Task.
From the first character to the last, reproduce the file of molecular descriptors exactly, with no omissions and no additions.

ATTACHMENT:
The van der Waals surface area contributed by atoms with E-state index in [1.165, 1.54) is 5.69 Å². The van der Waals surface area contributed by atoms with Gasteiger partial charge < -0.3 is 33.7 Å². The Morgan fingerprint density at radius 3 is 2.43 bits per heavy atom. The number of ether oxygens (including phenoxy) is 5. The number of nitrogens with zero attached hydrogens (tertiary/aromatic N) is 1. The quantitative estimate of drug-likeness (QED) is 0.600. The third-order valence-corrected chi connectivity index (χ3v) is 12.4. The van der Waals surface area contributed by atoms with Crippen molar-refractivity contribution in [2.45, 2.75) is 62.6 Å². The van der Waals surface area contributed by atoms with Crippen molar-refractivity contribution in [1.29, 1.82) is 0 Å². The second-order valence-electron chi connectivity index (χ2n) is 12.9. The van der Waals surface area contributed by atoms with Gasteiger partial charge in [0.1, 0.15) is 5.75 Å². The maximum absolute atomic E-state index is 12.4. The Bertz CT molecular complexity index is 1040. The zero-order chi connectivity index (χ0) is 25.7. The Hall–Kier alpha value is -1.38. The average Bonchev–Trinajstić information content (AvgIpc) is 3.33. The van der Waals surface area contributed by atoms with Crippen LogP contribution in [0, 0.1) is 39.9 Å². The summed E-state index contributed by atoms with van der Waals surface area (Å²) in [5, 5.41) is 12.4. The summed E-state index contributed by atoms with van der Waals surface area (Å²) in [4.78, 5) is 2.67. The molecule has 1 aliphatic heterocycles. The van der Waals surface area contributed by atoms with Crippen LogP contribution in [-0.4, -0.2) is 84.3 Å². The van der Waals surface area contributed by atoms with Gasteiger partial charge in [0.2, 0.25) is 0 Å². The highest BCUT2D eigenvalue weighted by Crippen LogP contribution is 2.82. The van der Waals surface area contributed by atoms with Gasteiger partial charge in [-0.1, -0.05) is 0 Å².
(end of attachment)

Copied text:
The van der Waals surface area contributed by atoms with E-state index in [1.165, 1.54) is 5.69 Å². The van der Waals surface area contributed by atoms with Gasteiger partial charge < -0.3 is 33.7 Å². The Morgan fingerprint density at radius 3 is 2.43 bits per heavy atom. The number of ether oxygens (including phenoxy) is 5. The number of nitrogens with zero attached hydrogens (tertiary/aromatic N) is 1. The quantitative estimate of drug-likeness (QED) is 0.600. The third-order valence-corrected chi connectivity index (χ3v) is 12.4. The van der Waals surface area contributed by atoms with Crippen molar-refractivity contribution in [2.45, 2.75) is 62.6 Å². The van der Waals surface area contributed by atoms with Crippen molar-refractivity contribution in [1.29, 1.82) is 0 Å². The second-order valence-electron chi connectivity index (χ2n) is 12.9. The van der Waals surface area contributed by atoms with Gasteiger partial charge in [0.1, 0.15) is 5.75 Å². The maximum absolute atomic E-state index is 12.4. The Bertz CT molecular complexity index is 1040. The zero-order chi connectivity index (χ0) is 25.7. The Hall–Kier alpha value is -1.38. The average Bonchev–Trinajstić information content (AvgIpc) is 3.33. The van der Waals surface area contributed by atoms with Crippen LogP contribution in [0, 0.1) is 39.9 Å². The summed E-state index contributed by atoms with van der Waals surface area (Å²) in [5, 5.41) is 12.4. The summed E-state index contributed by atoms with van der Waals surface area (Å²) in [4.78, 5) is 2.67. The molecule has 1 aliphatic heterocycles. The van der Waals surface area contributed by atoms with Crippen LogP contribution in [-0.4, -0.2) is 84.3 Å². The van der Waals surface area contributed by atoms with Gasteiger partial charge in [0.2, 0.25) is 0 Å². The highest BCUT2D eigenvalue weighted by Crippen LogP contribution is 2.82. The van der Waals surface area contributed by atoms with Gasteiger partial charge in [-0.1, -0.05) is 0 Å².